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High levels of lead poisoning in children cry out for a many-sided plan of action

Young children in Western New York suffer a higher rate of lead poisoning than those in Flint, Mich., where state officials decided to save a little money by using river water as the city’s water supply.

An appropriate level of outrage accompanied images of child after child, some already showing the effects of lead, and anxious parents fearing the near-inevitable learning disabilities and/or behavioral disorders.

According to the Centers for Disease Control, even low levels of lead in the blood have been shown to affect IQ, the “ability to pay attention, and academic achievement. … And effects of lead exposure cannot be corrected.”

That lead poisoning is preventable is a true tragedy in Western New York, where young children suffer from the highest rate of lead poisoning in the upstate region. Some 13 percent of children ages 5 and younger who were tested in Erie, Niagara, Chautauqua and Cattaraugus counties showed evidence of lead poisoning in 2014, according to the CDC. The data, released by Sen. Charles E. Schumer, D-N.Y., showed Erie County with a 14 percent rate of lead poisoning, surpassing the 8.6 percent rate in Monroe County, which includes Rochester, and 9.1 percent in Onondaga County, which includes Syracuse.

Buffalo is one of the poorest cities in the nation and as such one of the most vulnerable to lead problems. It will take a tremendous effort to remove the danger to the mostly poor children residing in some older neighborhoods. Lead paint was used extensively in those homes up until the 1970s. Without abatement, children ingest lead particles from that old paint.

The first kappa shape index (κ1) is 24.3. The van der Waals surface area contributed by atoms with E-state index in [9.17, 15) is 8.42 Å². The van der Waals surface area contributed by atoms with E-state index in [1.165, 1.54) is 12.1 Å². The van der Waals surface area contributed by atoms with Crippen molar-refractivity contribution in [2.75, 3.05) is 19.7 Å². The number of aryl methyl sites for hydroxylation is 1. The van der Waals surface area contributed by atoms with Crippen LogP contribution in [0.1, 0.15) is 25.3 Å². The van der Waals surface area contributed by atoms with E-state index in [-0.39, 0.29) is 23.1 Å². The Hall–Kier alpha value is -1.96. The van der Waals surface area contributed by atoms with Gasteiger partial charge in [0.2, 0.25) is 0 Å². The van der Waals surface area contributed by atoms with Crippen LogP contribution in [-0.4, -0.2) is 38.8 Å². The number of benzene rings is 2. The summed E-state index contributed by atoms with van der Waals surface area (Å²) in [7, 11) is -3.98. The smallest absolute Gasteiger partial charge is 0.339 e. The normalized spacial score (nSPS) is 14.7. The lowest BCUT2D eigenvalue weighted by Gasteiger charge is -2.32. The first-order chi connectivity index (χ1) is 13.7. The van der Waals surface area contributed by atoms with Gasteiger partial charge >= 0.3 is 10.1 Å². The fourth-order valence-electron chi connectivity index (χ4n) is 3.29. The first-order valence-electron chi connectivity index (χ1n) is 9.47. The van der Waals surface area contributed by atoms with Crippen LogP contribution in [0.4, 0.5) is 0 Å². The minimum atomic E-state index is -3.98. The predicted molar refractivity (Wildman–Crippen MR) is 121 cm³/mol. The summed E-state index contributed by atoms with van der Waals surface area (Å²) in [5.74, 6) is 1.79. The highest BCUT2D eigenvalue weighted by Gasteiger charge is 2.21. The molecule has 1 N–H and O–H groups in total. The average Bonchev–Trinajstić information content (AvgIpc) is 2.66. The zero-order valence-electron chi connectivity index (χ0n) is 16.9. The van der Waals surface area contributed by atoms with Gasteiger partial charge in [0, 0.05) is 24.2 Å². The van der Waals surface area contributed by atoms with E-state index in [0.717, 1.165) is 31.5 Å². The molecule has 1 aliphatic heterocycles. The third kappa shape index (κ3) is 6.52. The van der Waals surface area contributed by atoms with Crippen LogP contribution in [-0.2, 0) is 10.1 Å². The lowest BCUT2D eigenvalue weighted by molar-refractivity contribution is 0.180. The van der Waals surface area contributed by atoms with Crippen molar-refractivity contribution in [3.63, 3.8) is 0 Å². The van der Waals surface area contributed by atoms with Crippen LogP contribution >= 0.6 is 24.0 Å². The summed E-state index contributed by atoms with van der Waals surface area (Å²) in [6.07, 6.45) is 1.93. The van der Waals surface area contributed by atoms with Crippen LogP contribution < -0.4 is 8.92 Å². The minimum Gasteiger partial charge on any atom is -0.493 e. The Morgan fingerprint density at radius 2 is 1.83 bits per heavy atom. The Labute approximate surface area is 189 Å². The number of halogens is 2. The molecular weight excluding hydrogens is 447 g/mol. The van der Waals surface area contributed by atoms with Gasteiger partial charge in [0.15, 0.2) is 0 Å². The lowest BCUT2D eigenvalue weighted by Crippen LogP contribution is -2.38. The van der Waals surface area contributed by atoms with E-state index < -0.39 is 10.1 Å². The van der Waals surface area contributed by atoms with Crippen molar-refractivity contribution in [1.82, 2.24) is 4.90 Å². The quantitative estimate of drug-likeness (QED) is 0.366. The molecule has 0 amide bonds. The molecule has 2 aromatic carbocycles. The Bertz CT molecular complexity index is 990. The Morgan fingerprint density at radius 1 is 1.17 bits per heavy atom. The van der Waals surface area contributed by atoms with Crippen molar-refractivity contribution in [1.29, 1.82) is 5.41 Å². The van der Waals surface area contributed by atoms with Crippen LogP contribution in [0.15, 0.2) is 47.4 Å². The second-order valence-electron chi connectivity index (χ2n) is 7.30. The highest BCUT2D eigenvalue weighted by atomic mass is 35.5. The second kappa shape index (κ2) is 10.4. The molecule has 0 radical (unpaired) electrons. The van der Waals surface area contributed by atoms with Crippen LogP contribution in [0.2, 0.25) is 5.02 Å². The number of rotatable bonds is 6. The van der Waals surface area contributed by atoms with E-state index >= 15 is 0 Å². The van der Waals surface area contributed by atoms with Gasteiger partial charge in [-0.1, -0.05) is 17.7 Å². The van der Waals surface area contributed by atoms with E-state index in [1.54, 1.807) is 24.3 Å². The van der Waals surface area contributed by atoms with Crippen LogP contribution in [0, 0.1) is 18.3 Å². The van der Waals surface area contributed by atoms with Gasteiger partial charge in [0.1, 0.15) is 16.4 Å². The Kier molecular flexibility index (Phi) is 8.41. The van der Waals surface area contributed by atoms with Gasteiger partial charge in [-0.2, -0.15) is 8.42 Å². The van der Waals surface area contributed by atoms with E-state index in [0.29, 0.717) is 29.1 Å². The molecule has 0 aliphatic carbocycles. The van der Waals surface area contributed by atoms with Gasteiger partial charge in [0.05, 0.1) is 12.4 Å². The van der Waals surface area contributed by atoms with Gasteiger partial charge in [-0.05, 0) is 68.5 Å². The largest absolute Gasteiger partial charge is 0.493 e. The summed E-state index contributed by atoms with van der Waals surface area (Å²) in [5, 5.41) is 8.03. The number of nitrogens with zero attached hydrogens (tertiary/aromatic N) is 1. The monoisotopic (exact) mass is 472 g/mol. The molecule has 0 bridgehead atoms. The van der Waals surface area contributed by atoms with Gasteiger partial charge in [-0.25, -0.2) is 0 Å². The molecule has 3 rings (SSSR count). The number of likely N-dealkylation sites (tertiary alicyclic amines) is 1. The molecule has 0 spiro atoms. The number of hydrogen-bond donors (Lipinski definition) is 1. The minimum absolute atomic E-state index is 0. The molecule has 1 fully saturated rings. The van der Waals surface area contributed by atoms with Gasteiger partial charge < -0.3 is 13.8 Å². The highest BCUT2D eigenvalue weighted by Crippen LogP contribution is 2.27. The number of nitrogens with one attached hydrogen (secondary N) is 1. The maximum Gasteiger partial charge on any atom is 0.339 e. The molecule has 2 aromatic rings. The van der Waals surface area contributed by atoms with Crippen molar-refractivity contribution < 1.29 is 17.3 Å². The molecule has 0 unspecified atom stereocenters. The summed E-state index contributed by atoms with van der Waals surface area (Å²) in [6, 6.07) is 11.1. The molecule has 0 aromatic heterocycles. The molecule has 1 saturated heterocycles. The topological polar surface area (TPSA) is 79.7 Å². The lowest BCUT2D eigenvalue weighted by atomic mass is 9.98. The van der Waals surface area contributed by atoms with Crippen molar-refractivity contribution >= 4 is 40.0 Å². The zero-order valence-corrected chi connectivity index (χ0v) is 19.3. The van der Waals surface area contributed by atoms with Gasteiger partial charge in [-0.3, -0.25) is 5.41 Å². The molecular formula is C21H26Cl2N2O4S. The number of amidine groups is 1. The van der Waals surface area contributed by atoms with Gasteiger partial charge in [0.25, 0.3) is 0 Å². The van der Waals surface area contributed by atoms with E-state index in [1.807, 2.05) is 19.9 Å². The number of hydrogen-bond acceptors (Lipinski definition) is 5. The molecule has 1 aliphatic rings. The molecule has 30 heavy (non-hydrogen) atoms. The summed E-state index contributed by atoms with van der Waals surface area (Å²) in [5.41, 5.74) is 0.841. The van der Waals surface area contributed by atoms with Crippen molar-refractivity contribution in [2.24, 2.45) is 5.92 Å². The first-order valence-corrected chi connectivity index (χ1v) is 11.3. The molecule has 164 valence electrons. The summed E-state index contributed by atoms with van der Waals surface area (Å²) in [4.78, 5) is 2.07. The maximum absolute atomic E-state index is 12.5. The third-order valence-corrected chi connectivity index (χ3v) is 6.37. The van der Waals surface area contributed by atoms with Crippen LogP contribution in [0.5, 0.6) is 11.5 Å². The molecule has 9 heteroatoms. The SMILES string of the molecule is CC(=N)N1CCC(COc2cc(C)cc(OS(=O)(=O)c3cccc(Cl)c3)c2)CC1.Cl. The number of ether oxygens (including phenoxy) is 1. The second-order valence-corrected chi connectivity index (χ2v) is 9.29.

Schumer, D-N.Y. is proposing a new $3,000 homeowner tax credit for any property owner who abates the lead paint in a property he or she owns. The tax credit would be available to homeowners earning $110,000 a year or less.

New York State Attorney General Eric T. Schneiderman is earmarking $346,825 in lawsuit settlement money toward local lead prevention and remediation, an effort expected to assist lead abatement in roughly 40 to 50 homes.

The Community Foundation for Greater Buffalo will provide part of the attorney general’s matching grant and is seeking support to double that amount to further accelerate lead remediation. The foundation’s Green and Healthy Home Initiative has 50 partners, including the city and county, in an integrated approach to helping low-income homeowners live in healthy home environments. The initiative has addressed lead hazards for approximately 900 homes in Buffalo and of those, 400 have also received weatherization services.

BlueCross BlueShield of Western New York has been a key partner in this effort, co-funding a lot of the work, including helping the Community Foundation with the development of an award-winning educational “Wipe Out Lead” campaign. The campaign includes television, radio, billboards and door-to-door efforts. Erie County has also been involved, increasing awareness through this campaign.

Additional grant funding from the attorney general has supported reaching more than 1,600 immigrants in Buffalo to inform them of the threat to academic achievement posed by lead exposure in young children.

No child should be exposed to lead poisoning. We have no choice but to continue the difficult campaign to remove the danger.